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Asma 2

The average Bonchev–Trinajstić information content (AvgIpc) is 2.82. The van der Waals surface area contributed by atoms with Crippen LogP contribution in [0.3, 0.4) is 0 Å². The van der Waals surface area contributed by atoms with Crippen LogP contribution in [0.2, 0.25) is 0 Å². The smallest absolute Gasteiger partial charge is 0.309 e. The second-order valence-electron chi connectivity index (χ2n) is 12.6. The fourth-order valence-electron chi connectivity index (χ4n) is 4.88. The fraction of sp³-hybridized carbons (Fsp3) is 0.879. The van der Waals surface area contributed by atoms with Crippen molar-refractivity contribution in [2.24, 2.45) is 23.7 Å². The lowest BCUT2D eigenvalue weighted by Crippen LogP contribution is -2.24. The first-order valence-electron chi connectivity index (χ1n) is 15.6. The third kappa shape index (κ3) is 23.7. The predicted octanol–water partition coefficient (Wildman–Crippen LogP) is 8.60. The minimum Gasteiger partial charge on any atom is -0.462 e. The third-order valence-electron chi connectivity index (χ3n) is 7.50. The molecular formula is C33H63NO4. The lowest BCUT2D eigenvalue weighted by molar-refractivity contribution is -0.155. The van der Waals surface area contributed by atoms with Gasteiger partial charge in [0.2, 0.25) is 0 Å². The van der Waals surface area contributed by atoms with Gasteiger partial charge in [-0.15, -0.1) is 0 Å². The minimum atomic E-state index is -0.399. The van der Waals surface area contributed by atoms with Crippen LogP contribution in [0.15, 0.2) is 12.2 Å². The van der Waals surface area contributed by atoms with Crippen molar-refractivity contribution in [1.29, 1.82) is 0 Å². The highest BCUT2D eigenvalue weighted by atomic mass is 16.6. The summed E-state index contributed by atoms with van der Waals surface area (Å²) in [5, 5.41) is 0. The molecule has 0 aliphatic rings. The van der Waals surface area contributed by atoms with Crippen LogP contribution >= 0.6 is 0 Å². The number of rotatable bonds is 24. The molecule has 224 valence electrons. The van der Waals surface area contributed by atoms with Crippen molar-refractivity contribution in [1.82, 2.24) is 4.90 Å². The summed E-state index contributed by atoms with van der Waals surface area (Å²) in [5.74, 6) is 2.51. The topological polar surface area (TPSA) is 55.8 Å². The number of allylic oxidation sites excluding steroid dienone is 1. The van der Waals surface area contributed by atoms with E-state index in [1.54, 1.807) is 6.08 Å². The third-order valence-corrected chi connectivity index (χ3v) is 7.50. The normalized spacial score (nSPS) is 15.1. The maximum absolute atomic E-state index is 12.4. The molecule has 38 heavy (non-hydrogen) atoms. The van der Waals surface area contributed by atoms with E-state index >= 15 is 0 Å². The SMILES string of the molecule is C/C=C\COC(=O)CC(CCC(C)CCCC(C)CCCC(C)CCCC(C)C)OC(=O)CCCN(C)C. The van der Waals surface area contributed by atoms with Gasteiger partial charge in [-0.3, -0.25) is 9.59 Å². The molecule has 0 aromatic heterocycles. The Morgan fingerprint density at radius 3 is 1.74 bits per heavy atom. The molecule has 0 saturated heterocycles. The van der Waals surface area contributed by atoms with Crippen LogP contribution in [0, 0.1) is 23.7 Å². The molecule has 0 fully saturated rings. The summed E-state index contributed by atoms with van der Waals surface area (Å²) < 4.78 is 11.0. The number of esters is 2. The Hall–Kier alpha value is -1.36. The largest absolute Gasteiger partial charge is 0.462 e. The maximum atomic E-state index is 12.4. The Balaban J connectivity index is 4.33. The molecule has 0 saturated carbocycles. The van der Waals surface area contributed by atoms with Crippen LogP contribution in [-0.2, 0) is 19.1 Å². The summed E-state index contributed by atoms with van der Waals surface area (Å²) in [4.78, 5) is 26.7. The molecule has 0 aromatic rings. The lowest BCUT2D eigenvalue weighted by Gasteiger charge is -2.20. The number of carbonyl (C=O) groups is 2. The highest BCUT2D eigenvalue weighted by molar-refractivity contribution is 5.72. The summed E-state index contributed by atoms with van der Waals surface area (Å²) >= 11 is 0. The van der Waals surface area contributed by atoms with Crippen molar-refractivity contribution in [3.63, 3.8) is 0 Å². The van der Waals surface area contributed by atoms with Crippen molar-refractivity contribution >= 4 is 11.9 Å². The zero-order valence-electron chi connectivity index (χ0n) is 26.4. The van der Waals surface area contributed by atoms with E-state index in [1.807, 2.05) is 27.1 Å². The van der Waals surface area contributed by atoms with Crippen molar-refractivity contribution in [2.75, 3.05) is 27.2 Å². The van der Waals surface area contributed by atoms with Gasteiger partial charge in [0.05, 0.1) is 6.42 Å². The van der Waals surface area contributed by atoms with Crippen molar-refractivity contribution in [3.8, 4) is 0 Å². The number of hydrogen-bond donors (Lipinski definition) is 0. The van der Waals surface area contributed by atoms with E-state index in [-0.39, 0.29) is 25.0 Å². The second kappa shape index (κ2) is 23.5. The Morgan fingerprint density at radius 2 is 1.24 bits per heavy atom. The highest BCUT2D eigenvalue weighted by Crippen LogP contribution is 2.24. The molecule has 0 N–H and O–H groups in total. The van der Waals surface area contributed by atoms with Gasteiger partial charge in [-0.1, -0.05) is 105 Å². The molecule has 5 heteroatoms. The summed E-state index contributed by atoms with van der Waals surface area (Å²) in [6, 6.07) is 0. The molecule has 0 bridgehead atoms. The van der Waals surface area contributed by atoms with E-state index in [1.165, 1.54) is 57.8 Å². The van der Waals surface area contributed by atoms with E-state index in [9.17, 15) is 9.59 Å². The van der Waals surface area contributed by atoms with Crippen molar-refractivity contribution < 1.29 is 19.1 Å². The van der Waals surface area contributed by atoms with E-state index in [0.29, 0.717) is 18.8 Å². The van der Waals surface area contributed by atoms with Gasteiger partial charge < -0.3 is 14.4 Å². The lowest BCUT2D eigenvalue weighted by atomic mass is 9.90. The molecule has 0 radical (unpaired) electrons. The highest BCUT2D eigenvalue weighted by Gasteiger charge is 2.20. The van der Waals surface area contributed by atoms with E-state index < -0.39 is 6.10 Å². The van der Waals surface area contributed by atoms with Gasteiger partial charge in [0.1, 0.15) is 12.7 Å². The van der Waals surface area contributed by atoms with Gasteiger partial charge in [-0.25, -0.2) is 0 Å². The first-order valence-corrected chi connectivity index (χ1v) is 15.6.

1. 1. Acute severe asthma: recent advancesVaidehi Kaza, Venkata Bandi and Kalpalatha K. Guntupalli Purpose of review Introduction Acute severe asthma is challenging to the clinician both in The spectrum of asthma presentation can range from terms of recognition and appropriate treatment. About 30% mild to severe. At times it is a very difficult disease to of these episodes need admission to the medical intensive treat. Asthmatic attacks can be managed in most patients care unit with a mortality of 8%. Relapse rates vary from 7 to with intensification of baseline therapy. There is, how- 15% depending on how well the patient is managed. The ever, a subgroup of patients with acute severe asthma purpose of this review is to discuss recent advances in (ASA) that do not respond to conventional therapy and identification of risk factors, pathophysiology and progress rapidly to respiratory failure. ASA is a distinct management of acute severe asthma. entity, and the identification of this subtype of asthma, Recent findings differentiation from other conditions and appropriate Although the exact mechanism for acute severe asthma is treatment is important. The purpose of the current unclear, some that are implicated include inflammation, review is to identify the key concepts in the diagnosis, airway remodeling and downregulation of b-receptors. pathology, management, outcome and prognosis of ASA. None of the environmental factors have been clearly related to the development of near fatal attacks. Genetic Epidemiology polymorphisms have been associated with severe asthma. Based on the 2004 National Health Interview Survey Lack of steroid responsiveness has been linked to severe sample, an estimated 30.2 million Americans, or 104.7 per asthma attacks. Chemokines and basement membrane 1000 persons, have been diagnosed with asthma within changes characteristic of severe asthma are reported in a their lifetime. The annual economic cost of asthma is few studies. Lack of symptom perception in a certain group $16.1 billion [1]. With the implementation of guideline- of patients with acute severe asthma leads to delayed based therapy (National Asthma Education and Preven- interventions. Specific treatment modalities and ventilator tion Program and Global Initiative for Asthma), a rise in management is reviewed. outpatient visits, fall in inpatient hospitalizations and Summary improving outcomes is reported. Table 1 outlines the Severe asthma is a phenotype of asthma with variable latest asthma mortality data. pathology and clinical presentation. Early recognition and timely intervention is needed to prevent significant mortality Severe refractory asthma causes increased morbidity, and morbidity. leading to significant health and economic consequences. A cross-sectional study from Europe estimated direct and Keywords indirect costs of ASA, and found that the total annual cost acute severe asthma, management of acute severe per patient for ASA was 4.8 times that of mild asthma [2]. asthma, phenotypes of asthma DefinitionCurr Opin Pulm Med 13:1–7. ß 2007 Lippincott Williams & Wilkins. There have been a number of national and international guidelines and workshops that have attempted to definePulmonary and Critical Care Medicine, Baylor College of Medicine, Houston, Texas,USA ASA, incorporating symptoms, signs, clinical presentationCorrespondence to Kalpalatha K. Guntupalli, MD, Professor of Medicine, and use of high-dose steroids [3,4]. The EuropeanPulmonary Critical Care Medicine, Baylor College of Medicine Houston, TX 77030, Respiratory Society Task Force has incorporated theUSATel: +1 713 873 2468; fax: +1 713 790 9576; e-mail: common term ‘difficult/therapy-resistant asthma’ for all such cases [5]. The features of difficult/therapy-resistantCurrent Opinion in Pulmonary Medicine 2007, 13:1–7 asthma are outlined in Table 2.AbbreviationsASA acute severe asthma The American Thoracic Society sponsored an ExpertPEEP positive end expiratory pressure Panel Workshop on ‘refractory asthma’ to identify important issues in severe refractory asthma and devel-ß 2007 Lippincott Williams & Wilkins1070-5287 oped a consensus definition [6]. The American Thoracic Society definition is based on a combination of major and minor criteria. It aims to identify subjects with inadequate asthma control despite appropriate treatment with corticosteroids – the true patient with refractory 1Copyright © Lippincott Williams & Wilkins. Unauthorized reproduction of this article is prohibited.